The final section, “Puttermesser in Paradise,” mixes the surreal with the realistic. As it happens, Puttermesser, now almost seventy, is thinking of paradise moments before she is brutally murdered by a robber angered over her lack of valuable possessions and, after having died, is then raped. The reader follows her to heaven. Mistaken in her earlier conception of paradise, Puttermesser learns that she will not read and study because, in paradise, all is already known. She discovers that paradise is within herself and is dependent upon her experiences and her imagination. Reliving her past (“Not the record of her life as she had lived it, but as she had failed to live it”), she rewrites the history of her first love. Instead of being intimidated and ultimately ignored by Emil, she marries him and has a child. In paradise, however, “nothing is permanent. Nothing will stay. All is ephemeral.” She understands that “a dream that flowers only to be undone will bring more misery than a dream that has never come true at all. . . . The secret meaning of Paradise is that it too is hell.” Puttermesser, in life, has found no happiness nor delight in family, friends, mythical creatures, or employment; even literature fails her when she tries to pattern her life after Eliot’s. In death, she concludes, “Better never to have loved than loved at all./ Better never to have risen than had a fall.”

In The Puttermesser Papers, Ozick paints a bleak picture of New York and, perhaps, of all city environments: “the poor lurked and mugged, hid in elevators, shot drugs into their veins, stuck guns into old grandmothers’ tremulous and brittle spines, in covert pools of blackness released the springs of their bright-flanked switchblades, in shafts, in alleys, behind walls, in ditches.” The city is overrun by vandals, arsonists, and rapists. The inhabitants are self-centered, unsympathetic, and uncaring. Although there is no joy, humor pervades the novel, such as in the portrayal of the inner workings of the city administration (based on the experiences of Ozick’s friends) or in the description of the foibles of the deftly drawn characters. For example, Puttermesser’s boss at Taxation believes he has been maligned in a novel solely because the protagonist also wears “bow ties and saddle shoes.” Her advice sought, Puttermesser encourages his interest in a lawsuit because she “believed in the uses of fancy.”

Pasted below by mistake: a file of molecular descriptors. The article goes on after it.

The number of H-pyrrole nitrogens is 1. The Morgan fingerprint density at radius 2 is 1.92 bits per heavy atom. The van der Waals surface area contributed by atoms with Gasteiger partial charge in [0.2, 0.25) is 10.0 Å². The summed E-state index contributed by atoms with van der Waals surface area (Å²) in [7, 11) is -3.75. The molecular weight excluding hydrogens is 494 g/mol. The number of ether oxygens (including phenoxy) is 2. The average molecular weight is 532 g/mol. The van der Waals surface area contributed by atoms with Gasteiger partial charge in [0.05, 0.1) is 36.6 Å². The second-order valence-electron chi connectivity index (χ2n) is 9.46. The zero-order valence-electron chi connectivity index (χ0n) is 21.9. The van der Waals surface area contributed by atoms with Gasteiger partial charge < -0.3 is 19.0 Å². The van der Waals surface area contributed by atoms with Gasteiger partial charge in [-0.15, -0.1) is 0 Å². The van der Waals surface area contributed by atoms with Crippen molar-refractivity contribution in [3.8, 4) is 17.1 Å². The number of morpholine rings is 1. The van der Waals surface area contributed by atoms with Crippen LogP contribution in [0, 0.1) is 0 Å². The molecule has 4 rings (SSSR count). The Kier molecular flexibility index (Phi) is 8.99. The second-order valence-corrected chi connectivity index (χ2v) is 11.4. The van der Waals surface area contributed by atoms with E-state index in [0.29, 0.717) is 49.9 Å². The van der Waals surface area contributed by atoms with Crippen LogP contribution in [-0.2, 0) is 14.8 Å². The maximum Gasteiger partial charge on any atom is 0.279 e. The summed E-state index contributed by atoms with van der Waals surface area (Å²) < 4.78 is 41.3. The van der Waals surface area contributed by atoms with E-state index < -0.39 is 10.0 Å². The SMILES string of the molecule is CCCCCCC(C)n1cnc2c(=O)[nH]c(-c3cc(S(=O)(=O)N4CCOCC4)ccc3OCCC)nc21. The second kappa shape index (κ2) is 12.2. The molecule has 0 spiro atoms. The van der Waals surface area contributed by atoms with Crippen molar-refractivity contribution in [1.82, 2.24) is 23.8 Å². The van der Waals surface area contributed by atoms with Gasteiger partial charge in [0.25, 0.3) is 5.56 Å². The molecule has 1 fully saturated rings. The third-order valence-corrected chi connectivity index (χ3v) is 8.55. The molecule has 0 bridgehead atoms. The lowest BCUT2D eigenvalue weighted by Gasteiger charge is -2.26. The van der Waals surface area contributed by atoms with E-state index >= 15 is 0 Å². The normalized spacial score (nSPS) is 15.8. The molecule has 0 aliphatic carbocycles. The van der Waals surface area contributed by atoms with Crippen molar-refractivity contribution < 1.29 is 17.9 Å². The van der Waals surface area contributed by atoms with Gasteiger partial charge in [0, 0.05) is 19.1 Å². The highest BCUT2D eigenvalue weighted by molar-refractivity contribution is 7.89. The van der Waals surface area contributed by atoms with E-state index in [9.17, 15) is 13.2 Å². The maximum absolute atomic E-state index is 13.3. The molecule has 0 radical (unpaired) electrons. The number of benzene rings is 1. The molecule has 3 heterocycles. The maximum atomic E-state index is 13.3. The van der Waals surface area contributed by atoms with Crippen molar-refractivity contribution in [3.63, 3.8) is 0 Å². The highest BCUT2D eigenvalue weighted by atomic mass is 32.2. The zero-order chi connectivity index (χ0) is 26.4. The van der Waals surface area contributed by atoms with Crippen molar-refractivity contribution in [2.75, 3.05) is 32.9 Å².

Ozick is often praised for her use of language, and rightly so. In The Puttermesser Papers, the reader finds elegant prose with carefully constructed sentences and rich descriptions. She writes as a poet would, understanding the importance of each word. Her fiction is indebted to her Jewish upbringing. Jewish myths, traditions, speech patterns, religious practices and customs, and historical experiences find their place in her fiction. The themes, however, are universal and resonate in all readers.


Cohen, Sarah Blacher. Cynthia Ozick’s Comic Art. Bloomington: Indiana University Press, 1994. States that Ozick writes comedy of character that exposes the flawed nature of her protagonists. Places her in the context of other Jewish writers and the tradition of rabbinical wisdom.

Finkelstein, Norman. The Ritual of New Creation: Jewish Tradition and Contemporary Literature. Albany: State University of New York Press, 1992. Only one chapter discusses Ozick, but she is placed in elite company with Harold Bloom, George Steiner, and Walter Benjamin as one of the twentieth century’s leading Jewish intellectuals.

Friedman, Laurence S. Understanding Cynthia Ozick. Columbia: University of South Carolina Press, 1991. A good general introduction to her fiction. Useful on the tensions between assimilation and separateness as they relate to issues in Jewish identity. Good on the role of fantasy and the golem in Jewish tradition.

Kauvar, Elaine M. Cynthia Ozick’s Fiction: Tradition and Invention. Bloomington: Indiana University Press, 1993. Good discussion of the role of Socrates, fantasy, and the Doppelgänger in Ruth Puttermesser’s adventures. An impressive study of Ozick’s achievement, especially in her short fiction.

Victor Strandberg, Greek Mind/Jewish Soul: The Conflicted Art of Cynthia Ozick. Madison: University of Wisconsin Press, 1994. Excellent on Ozick’s biography and its connection with her art.


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Bloom, Harold, ed. Cynthia Ozick: Modern Critical Views. New York: Chelsea House, 1986.

Cohen, Sarah Blacher. Cynthia Ozick’s Comic Art: From Levity to Liturgy. Bloomington: Indiana University Press, 1994.

Friedman, Lawrence S. Understanding Cynthia Ozick. Columbia: University of South Carolina Press, 1991.

Kauver, Elaine M. Cynthia Ozick’s Fiction: Tradition and Invention. Bloomington: Indiana University Press, 1993.

Lowin, Joseph. Cynthia Ozick. Boston: Twayne, 1988.

Pinsker, Sanford. The Uncompromising Fictions of Cynthia Ozick. Columbia: University of Missouri Press, 1987.

Rainwater, Catherine, and William J. Scheick, eds. Three Contemporary Women Novelists: Hazzard, Ozick, and Redmon, Austin: University of Texas Press, 1983.

Strandberg, Victor H. Greek Mind/Jewish Soul: The Conflicted Art of Cynthia Ozick. Madison: University of Wisconsin Press, 1991.

Walden, Daniel, ed. The Changing Mosaic: From Cahan to Malamud, Roth, and Ozick. Albany: State University of New York Press, 1993.

Walden, Daniel, ed. The World of Cynthia Ozick: Studies in American Jewish Literature. Kent, Ohio: Kent State University Press, 1987.